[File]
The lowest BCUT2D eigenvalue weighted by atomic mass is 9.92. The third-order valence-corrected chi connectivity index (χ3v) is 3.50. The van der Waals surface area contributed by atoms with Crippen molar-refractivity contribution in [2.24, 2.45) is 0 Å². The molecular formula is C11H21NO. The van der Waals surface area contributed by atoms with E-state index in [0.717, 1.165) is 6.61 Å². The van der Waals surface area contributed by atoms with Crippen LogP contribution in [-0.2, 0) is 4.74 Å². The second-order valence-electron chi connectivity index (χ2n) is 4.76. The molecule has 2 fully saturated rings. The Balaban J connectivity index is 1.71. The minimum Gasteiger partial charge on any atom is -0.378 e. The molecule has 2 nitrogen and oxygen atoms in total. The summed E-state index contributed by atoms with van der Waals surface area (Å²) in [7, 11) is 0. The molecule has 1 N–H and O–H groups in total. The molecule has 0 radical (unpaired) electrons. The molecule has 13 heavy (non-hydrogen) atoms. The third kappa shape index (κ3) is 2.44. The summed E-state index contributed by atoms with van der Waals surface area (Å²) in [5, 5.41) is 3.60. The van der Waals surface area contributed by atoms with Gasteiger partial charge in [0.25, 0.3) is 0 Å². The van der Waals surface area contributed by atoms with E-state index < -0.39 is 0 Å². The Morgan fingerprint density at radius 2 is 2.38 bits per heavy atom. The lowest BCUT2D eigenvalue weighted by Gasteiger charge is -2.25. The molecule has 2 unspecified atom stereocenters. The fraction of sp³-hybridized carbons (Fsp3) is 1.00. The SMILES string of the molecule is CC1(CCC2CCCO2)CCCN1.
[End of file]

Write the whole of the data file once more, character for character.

The lowest BCUT2D eigenvalue weighted by atomic mass is 9.92. The third-order valence-corrected chi connectivity index (χ3v) is 3.50. The van der Waals surface area contributed by atoms with Crippen molar-refractivity contribution in [2.24, 2.45) is 0 Å². The molecular formula is C11H21NO. The van der Waals surface area contributed by atoms with E-state index in [0.717, 1.165) is 6.61 Å². The van der Waals surface area contributed by atoms with Crippen LogP contribution in [-0.2, 0) is 4.74 Å². The second-order valence-electron chi connectivity index (χ2n) is 4.76. The molecule has 2 fully saturated rings. The Balaban J connectivity index is 1.71. The minimum Gasteiger partial charge on any atom is -0.378 e. The molecule has 2 nitrogen and oxygen atoms in total. The summed E-state index contributed by atoms with van der Waals surface area (Å²) in [7, 11) is 0. The molecule has 1 N–H and O–H groups in total. The molecule has 0 radical (unpaired) electrons. The molecule has 13 heavy (non-hydrogen) atoms. The third kappa shape index (κ3) is 2.44. The summed E-state index contributed by atoms with van der Waals surface area (Å²) in [5, 5.41) is 3.60. The van der Waals surface area contributed by atoms with Gasteiger partial charge in [0.25, 0.3) is 0 Å². The van der Waals surface area contributed by atoms with E-state index < -0.39 is 0 Å². The Morgan fingerprint density at radius 2 is 2.38 bits per heavy atom. The lowest BCUT2D eigenvalue weighted by Gasteiger charge is -2.25. The molecule has 2 unspecified atom stereocenters. The fraction of sp³-hybridized carbons (Fsp3) is 1.00. The SMILES string of the molecule is CC1(CCC2CCCO2)CCCN1.